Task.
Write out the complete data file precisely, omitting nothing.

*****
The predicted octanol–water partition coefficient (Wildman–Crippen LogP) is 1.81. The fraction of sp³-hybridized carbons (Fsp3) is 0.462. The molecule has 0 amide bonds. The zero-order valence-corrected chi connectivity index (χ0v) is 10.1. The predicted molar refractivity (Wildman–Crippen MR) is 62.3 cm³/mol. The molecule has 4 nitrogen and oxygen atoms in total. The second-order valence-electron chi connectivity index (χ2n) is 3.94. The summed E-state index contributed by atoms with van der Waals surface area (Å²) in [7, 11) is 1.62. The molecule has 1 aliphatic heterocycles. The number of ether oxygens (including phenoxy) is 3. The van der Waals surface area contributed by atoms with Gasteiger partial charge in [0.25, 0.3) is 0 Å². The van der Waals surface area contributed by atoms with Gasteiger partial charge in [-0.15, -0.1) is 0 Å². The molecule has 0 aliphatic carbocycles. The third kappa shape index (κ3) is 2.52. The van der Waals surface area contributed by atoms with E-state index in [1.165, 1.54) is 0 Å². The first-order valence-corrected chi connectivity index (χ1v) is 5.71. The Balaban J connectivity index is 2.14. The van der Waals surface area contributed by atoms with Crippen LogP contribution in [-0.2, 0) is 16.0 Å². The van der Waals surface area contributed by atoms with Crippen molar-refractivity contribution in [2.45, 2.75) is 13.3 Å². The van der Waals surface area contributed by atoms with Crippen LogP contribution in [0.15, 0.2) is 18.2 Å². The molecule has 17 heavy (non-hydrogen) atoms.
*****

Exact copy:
The predicted octanol–water partition coefficient (Wildman–Crippen LogP) is 1.81. The fraction of sp³-hybridized carbons (Fsp3) is 0.462. The molecule has 0 amide bonds. The zero-order valence-corrected chi connectivity index (χ0v) is 10.1. The predicted molar refractivity (Wildman–Crippen MR) is 62.3 cm³/mol. The molecule has 4 nitrogen and oxygen atoms in total. The second-order valence-electron chi connectivity index (χ2n) is 3.94. The summed E-state index contributed by atoms with van der Waals surface area (Å²) in [7, 11) is 1.62. The molecule has 1 aliphatic heterocycles. The number of ether oxygens (including phenoxy) is 3. The van der Waals surface area contributed by atoms with Gasteiger partial charge in [0.25, 0.3) is 0 Å². The van der Waals surface area contributed by atoms with Gasteiger partial charge in [-0.15, -0.1) is 0 Å². The molecule has 0 aliphatic carbocycles. The third kappa shape index (κ3) is 2.52. The van der Waals surface area contributed by atoms with E-state index in [1.165, 1.54) is 0 Å². The first-order valence-corrected chi connectivity index (χ1v) is 5.71. The Balaban J connectivity index is 2.14. The van der Waals surface area contributed by atoms with Crippen LogP contribution in [-0.2, 0) is 16.0 Å². The van der Waals surface area contributed by atoms with Crippen molar-refractivity contribution in [2.45, 2.75) is 13.3 Å². The van der Waals surface area contributed by atoms with Crippen LogP contribution in [0.15, 0.2) is 18.2 Å². The molecule has 17 heavy (non-hydrogen) atoms.